With regard to the story itself, towards the middle of the book it starts to drag the tiniest bit, losing some of the spirit of the first half, but then, so does Marianne… The part where Elinor and Marianne are staying with Mrs Jennings in London is my least favourite bit of the book.

The strength of this story is the way Jane Austen portrays her characters and the society they move in. All the main characters are so well rounded, their personalities  and situations so vivid that you cannot help but relate to them,  even if these people were put to paper over two hundred years ago (which is crazy when you stop to think about it!).

All in all, Sense and Sensibility is a book that will always have a place on my book shelf and I am sure I will read again in the future.

5 out of 7 stars


So I am reading some Jane Austen…

Austen, Jane - Sense and Sensibility (detail)

I love reading Jane Austen. It is an amazing thing how her books manage to transport modern readers to her world. Her characters have real depth and you feel their conflicts and their emotions so strongly.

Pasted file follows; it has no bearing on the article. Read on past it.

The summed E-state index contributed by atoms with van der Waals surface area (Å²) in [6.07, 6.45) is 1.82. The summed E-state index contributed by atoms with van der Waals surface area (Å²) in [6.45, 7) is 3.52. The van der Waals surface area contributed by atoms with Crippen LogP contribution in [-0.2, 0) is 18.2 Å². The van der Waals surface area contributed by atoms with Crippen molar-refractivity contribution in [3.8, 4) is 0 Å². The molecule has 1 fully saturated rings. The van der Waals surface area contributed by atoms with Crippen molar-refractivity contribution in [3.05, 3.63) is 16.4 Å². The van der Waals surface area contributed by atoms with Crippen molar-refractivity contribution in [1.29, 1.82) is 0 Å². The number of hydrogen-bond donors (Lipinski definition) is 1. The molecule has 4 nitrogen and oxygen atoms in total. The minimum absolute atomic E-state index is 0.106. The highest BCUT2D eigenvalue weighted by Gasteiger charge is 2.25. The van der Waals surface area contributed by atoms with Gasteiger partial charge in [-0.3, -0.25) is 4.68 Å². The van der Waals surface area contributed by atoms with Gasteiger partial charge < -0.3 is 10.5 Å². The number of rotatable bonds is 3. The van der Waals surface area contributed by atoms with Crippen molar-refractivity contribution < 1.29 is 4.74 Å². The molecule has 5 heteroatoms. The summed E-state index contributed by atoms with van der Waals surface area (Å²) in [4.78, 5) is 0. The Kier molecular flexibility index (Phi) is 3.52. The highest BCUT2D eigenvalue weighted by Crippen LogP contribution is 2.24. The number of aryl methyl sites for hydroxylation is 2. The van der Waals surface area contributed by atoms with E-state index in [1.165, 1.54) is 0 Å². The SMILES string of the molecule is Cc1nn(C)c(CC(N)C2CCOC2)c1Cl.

I was a bit bored the other day and noticed ‘Sense and Sensibility’ was on Netflix. I decided to watch it. I do love that movie. It has some great actors in it as well. Emma Thompson, Kate Winslett, Hugh Grant and Alan Rickman of course as Colonel Brandon. It’s one of those adaptations that just works. It’s not quite the same as the book, but I like it nonetheless.

It made me want to re-read the book, which in my opinion certainly is not Austen’s best work, but I find it quite enjoyable anyway.

I am hoping to get some of the other Austen books when I am in England at the end of the month. Fingers crossed I will get the chance to browse some second-hand book shops or charity shops while I am over there.